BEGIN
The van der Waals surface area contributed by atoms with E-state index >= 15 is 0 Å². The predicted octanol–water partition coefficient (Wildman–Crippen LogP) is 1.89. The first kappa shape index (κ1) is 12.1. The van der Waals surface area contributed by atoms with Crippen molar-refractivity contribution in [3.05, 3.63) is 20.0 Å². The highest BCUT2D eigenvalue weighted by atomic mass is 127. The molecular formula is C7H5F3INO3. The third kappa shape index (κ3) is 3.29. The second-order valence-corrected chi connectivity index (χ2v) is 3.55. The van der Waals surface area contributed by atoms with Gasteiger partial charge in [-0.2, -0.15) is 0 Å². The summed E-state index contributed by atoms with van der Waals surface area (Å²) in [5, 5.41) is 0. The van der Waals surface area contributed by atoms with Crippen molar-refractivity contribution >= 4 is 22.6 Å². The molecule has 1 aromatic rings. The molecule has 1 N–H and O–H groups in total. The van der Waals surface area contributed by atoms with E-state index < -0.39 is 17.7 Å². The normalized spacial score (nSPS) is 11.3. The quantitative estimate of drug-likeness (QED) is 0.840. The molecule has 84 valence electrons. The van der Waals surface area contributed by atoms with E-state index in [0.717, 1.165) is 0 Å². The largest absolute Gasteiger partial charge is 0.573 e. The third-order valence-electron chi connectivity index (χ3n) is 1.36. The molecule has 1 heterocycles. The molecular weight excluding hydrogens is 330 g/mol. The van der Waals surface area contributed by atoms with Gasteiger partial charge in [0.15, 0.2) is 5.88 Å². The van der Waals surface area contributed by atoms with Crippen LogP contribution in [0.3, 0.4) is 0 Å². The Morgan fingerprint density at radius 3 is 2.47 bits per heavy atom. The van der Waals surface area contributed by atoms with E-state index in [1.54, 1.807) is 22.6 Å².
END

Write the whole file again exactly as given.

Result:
The van der Waals surface area contributed by atoms with E-state index >= 15 is 0 Å². The predicted octanol–water partition coefficient (Wildman–Crippen LogP) is 1.89. The first kappa shape index (κ1) is 12.1. The van der Waals surface area contributed by atoms with Crippen molar-refractivity contribution in [3.05, 3.63) is 20.0 Å². The highest BCUT2D eigenvalue weighted by atomic mass is 127. The molecular formula is C7H5F3INO3. The third kappa shape index (κ3) is 3.29. The second-order valence-corrected chi connectivity index (χ2v) is 3.55. The van der Waals surface area contributed by atoms with Gasteiger partial charge in [-0.2, -0.15) is 0 Å². The summed E-state index contributed by atoms with van der Waals surface area (Å²) in [5, 5.41) is 0. The van der Waals surface area contributed by atoms with Crippen molar-refractivity contribution >= 4 is 22.6 Å². The molecule has 1 aromatic rings. The molecule has 1 N–H and O–H groups in total. The van der Waals surface area contributed by atoms with E-state index < -0.39 is 17.7 Å². The normalized spacial score (nSPS) is 11.3. The quantitative estimate of drug-likeness (QED) is 0.840. The molecule has 84 valence electrons. The van der Waals surface area contributed by atoms with E-state index in [0.717, 1.165) is 0 Å². The largest absolute Gasteiger partial charge is 0.573 e. The third-order valence-electron chi connectivity index (χ3n) is 1.36. The molecule has 1 heterocycles. The molecular weight excluding hydrogens is 330 g/mol. The van der Waals surface area contributed by atoms with Gasteiger partial charge in [0.15, 0.2) is 5.88 Å². The van der Waals surface area contributed by atoms with Crippen LogP contribution in [0.3, 0.4) is 0 Å². The Morgan fingerprint density at radius 3 is 2.47 bits per heavy atom. The van der Waals surface area contributed by atoms with E-state index in [1.54, 1.807) is 22.6 Å².